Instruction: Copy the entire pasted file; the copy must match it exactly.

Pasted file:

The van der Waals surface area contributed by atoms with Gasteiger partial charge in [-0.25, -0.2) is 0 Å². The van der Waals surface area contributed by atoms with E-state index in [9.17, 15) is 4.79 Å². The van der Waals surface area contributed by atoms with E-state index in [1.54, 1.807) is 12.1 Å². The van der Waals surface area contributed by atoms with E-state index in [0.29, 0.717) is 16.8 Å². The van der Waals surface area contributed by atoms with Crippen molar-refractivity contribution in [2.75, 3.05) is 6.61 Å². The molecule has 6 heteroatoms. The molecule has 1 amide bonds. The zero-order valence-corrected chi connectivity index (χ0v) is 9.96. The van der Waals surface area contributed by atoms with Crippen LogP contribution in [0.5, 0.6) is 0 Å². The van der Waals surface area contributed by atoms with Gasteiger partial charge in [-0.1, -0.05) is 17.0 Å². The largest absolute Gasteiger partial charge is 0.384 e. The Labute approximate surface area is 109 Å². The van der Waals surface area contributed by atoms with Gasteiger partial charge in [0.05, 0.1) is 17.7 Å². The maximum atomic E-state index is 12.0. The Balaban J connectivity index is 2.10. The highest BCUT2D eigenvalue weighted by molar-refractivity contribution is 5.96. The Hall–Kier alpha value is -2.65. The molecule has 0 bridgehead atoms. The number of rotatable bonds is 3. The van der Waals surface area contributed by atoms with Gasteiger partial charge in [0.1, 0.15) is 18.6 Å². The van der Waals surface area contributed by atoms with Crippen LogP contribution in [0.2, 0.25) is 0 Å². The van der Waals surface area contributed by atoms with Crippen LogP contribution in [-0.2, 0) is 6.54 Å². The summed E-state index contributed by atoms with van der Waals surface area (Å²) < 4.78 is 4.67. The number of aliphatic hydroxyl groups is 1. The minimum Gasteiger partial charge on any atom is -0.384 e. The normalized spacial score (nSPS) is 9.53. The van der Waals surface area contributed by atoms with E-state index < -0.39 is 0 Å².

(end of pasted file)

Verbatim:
The van der Waals surface area contributed by atoms with Gasteiger partial charge in [-0.25, -0.2) is 0 Å². The van der Waals surface area contributed by atoms with E-state index in [9.17, 15) is 4.79 Å². The van der Waals surface area contributed by atoms with E-state index in [1.54, 1.807) is 12.1 Å². The van der Waals surface area contributed by atoms with E-state index in [0.29, 0.717) is 16.8 Å². The van der Waals surface area contributed by atoms with Crippen molar-refractivity contribution in [2.75, 3.05) is 6.61 Å². The molecule has 6 heteroatoms. The molecule has 1 amide bonds. The zero-order valence-corrected chi connectivity index (χ0v) is 9.96. The van der Waals surface area contributed by atoms with Crippen LogP contribution in [0.5, 0.6) is 0 Å². The van der Waals surface area contributed by atoms with Gasteiger partial charge in [-0.1, -0.05) is 17.0 Å². The largest absolute Gasteiger partial charge is 0.384 e. The Labute approximate surface area is 109 Å². The van der Waals surface area contributed by atoms with Gasteiger partial charge in [0.05, 0.1) is 17.7 Å². The maximum atomic E-state index is 12.0. The Balaban J connectivity index is 2.10. The highest BCUT2D eigenvalue weighted by molar-refractivity contribution is 5.96. The Hall–Kier alpha value is -2.65. The molecule has 0 bridgehead atoms. The number of rotatable bonds is 3. The van der Waals surface area contributed by atoms with Gasteiger partial charge in [0.1, 0.15) is 18.6 Å². The van der Waals surface area contributed by atoms with Crippen LogP contribution in [0.2, 0.25) is 0 Å². The van der Waals surface area contributed by atoms with Crippen LogP contribution in [-0.2, 0) is 6.54 Å². The summed E-state index contributed by atoms with van der Waals surface area (Å²) < 4.78 is 4.67. The number of aliphatic hydroxyl groups is 1. The minimum Gasteiger partial charge on any atom is -0.384 e. The normalized spacial score (nSPS) is 9.53. The van der Waals surface area contributed by atoms with E-state index < -0.39 is 0 Å².